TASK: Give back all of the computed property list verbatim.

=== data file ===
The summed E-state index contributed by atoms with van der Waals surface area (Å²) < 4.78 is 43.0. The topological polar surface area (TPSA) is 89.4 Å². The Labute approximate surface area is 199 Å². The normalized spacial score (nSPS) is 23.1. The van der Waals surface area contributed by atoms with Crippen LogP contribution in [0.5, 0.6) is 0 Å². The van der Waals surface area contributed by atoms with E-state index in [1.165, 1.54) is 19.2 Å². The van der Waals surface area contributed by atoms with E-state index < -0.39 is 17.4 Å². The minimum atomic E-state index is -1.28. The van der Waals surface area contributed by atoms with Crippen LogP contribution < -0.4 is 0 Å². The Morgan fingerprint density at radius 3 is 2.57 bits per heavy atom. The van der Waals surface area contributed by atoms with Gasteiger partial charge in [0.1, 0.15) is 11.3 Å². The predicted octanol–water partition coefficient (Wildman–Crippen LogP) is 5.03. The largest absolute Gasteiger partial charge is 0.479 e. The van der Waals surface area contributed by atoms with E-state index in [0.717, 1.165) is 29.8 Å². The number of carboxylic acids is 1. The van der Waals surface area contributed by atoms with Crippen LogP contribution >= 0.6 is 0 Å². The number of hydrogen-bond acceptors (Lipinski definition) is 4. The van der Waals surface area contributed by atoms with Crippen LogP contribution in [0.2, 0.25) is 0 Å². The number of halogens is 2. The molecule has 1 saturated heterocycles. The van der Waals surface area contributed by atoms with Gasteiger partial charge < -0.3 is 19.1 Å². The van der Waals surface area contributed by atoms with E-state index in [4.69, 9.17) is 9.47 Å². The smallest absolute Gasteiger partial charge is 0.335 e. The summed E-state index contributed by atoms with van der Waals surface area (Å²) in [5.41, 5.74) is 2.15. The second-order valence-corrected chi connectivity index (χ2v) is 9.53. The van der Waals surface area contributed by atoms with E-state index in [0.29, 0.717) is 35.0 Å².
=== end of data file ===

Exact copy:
The summed E-state index contributed by atoms with van der Waals surface area (Å²) < 4.78 is 43.0. The topological polar surface area (TPSA) is 89.4 Å². The Labute approximate surface area is 199 Å². The normalized spacial score (nSPS) is 23.1. The van der Waals surface area contributed by atoms with Crippen LogP contribution in [0.5, 0.6) is 0 Å². The van der Waals surface area contributed by atoms with E-state index in [1.165, 1.54) is 19.2 Å². The van der Waals surface area contributed by atoms with E-state index < -0.39 is 17.4 Å². The minimum atomic E-state index is -1.28. The van der Waals surface area contributed by atoms with Crippen LogP contribution < -0.4 is 0 Å². The Morgan fingerprint density at radius 3 is 2.57 bits per heavy atom. The van der Waals surface area contributed by atoms with Gasteiger partial charge in [0.1, 0.15) is 11.3 Å². The predicted octanol–water partition coefficient (Wildman–Crippen LogP) is 5.03. The largest absolute Gasteiger partial charge is 0.479 e. The van der Waals surface area contributed by atoms with E-state index in [0.717, 1.165) is 29.8 Å². The number of carboxylic acids is 1. The van der Waals surface area contributed by atoms with Crippen LogP contribution >= 0.6 is 0 Å². The number of hydrogen-bond acceptors (Lipinski definition) is 4. The van der Waals surface area contributed by atoms with Crippen LogP contribution in [0.2, 0.25) is 0 Å². The number of halogens is 2. The molecule has 1 saturated heterocycles. The van der Waals surface area contributed by atoms with Gasteiger partial charge < -0.3 is 19.1 Å². The van der Waals surface area contributed by atoms with E-state index in [4.69, 9.17) is 9.47 Å². The smallest absolute Gasteiger partial charge is 0.335 e. The summed E-state index contributed by atoms with van der Waals surface area (Å²) in [5.41, 5.74) is 2.15. The second-order valence-corrected chi connectivity index (χ2v) is 9.53. The van der Waals surface area contributed by atoms with E-state index in [0.29, 0.717) is 35.0 Å².